Walnut/Distributed Computing/Eventually Operator
Latest revision as of 18:44, 20 April 2011
All distributed computing in E starts with the eventually operator, "<-":
# E syntax pragma.syntax("0.9") car <- moveTo(2,3) println("car will eventually move to 2,3. But not yet.")
The first statement can be read as, "car, eventually, please moveTo(2,3)". As soon as this eventual send has been made to the car, the program immediately moves on to the next sequential statement. The program does not wait for the car to move. Indeed, as discussed further under Game Turns below, it is guaranteed that the following statement (println in this case) will execute before the car moves, even if the car is in fact running on the same computer as this code. The request to move the car has been entered on a to-do list (actually sent to the appropriate event queue, for those already familiar with event loops).
Since the program does not wait around for the eventual send, an eventual send is very different from a traditional object-oriented method call (referred to here as an immediate call to distinguish it from an eventual send; the statement "car.moveTo(2,3)" is an immediate call). In general, you do not know, and cannot know, exactly when the car will move; indeed, if the car is on a remote computer, and the communication link is lost, the car may never move at all (and creates a broken promise that you can catch and process, described later).
This brings us to the most interesting feature of an eventual send: just as you do not know when the operation will complete, you also do not know, and do not need to know, which computer in your distributed system is executing the car's code. The car could be a local object running on the same machine with the program... or it could be on a computer a thousand miles away across the Internet. Regardless, E keeps track of the car's Universal Resource Identifier (URI) and delivers the message for you. Moreover, if the car is indeed remote, E sets up a secure communication link between the program and the car; and since the URI for the car includes an unguessable random string of characters, no one can send a message to the car or extract information from the car except someone who has explicitly and intentionally received a reference to it from someone who already has the reference. Thus a computation running on five computers scattered across five continents, all publicly accessible by the whole world of the Web, can be as secure as a computation running on a box locked in your basement.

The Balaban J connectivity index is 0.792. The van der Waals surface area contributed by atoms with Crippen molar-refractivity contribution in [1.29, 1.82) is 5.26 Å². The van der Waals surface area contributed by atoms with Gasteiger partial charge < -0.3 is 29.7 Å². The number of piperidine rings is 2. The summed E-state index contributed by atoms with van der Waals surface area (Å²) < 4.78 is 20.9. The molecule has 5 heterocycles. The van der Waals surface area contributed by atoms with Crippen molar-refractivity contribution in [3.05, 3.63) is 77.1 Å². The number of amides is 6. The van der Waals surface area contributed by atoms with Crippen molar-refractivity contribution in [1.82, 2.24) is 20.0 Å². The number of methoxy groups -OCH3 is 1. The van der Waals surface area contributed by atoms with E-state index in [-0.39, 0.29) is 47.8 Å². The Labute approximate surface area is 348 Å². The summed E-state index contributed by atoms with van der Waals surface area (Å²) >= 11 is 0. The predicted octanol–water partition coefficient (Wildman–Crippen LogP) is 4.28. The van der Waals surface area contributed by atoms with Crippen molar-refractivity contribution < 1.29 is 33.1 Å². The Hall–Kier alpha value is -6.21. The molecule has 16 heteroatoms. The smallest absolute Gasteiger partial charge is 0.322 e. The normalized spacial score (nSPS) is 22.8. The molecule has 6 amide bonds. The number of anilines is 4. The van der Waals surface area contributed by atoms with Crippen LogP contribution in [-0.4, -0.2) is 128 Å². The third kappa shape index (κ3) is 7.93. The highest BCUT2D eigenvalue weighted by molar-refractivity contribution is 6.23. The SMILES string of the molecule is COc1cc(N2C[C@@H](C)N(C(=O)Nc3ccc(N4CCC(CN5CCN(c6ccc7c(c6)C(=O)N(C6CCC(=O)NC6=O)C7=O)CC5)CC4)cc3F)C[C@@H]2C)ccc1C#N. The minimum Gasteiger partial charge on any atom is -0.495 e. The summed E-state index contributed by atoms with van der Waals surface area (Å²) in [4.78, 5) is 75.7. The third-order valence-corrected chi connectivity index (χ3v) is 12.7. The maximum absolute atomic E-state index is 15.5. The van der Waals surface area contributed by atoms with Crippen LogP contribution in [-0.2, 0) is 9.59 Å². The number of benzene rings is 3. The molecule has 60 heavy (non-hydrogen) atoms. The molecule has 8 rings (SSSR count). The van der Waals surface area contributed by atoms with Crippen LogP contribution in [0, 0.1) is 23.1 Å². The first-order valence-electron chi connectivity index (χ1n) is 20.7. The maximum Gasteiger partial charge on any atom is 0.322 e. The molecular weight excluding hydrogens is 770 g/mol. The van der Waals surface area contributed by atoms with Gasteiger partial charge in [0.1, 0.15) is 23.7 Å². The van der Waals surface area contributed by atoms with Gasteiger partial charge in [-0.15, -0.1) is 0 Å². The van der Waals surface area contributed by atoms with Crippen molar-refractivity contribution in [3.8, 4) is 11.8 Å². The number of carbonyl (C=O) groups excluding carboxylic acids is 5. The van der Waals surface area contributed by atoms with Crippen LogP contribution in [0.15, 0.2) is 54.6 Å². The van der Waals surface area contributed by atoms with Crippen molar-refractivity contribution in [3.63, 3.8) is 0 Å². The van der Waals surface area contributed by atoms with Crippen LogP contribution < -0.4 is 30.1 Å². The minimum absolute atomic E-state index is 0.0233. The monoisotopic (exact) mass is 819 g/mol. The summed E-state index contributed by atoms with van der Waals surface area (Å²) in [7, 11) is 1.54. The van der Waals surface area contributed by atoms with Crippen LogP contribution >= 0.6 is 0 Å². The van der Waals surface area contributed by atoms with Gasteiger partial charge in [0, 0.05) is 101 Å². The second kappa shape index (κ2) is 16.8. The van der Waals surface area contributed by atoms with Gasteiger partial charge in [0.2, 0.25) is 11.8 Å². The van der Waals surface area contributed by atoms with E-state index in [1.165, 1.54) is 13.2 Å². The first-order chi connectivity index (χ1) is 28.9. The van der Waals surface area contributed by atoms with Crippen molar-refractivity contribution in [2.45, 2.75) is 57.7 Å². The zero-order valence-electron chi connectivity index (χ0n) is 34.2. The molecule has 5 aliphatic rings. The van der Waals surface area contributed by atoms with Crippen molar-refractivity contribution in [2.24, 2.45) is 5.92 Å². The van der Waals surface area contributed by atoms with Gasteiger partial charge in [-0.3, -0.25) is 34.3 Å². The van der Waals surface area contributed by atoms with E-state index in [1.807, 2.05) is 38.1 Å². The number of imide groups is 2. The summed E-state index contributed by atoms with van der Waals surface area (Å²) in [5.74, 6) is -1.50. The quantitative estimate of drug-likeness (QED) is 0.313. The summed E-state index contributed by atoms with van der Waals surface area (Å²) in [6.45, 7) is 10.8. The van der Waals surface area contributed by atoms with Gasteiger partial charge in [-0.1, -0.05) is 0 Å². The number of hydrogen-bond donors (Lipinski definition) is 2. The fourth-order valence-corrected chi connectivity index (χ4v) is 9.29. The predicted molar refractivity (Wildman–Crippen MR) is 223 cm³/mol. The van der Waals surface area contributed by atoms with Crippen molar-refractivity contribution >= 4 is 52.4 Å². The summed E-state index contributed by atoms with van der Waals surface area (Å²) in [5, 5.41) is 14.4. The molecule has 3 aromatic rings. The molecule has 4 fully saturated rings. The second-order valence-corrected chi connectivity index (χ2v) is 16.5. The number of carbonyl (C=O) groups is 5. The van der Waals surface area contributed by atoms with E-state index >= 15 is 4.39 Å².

Another very interesting feature of the eventual send: because the program continues on to the next statement immediately, without waiting for the eventual send to finish, deadlock can never occur.
Finally, note that the eventual send invoked an ordinary object method ("moveTo(x,y)") in the car. The programmer who created the makeCar constructor defines the cars to have ordinary methods, with ordinary returns of values. He does not know and does not care whether objects that invoke those methods use calls or sends, and neither knows nor cares whether those invoking objects are local or remote.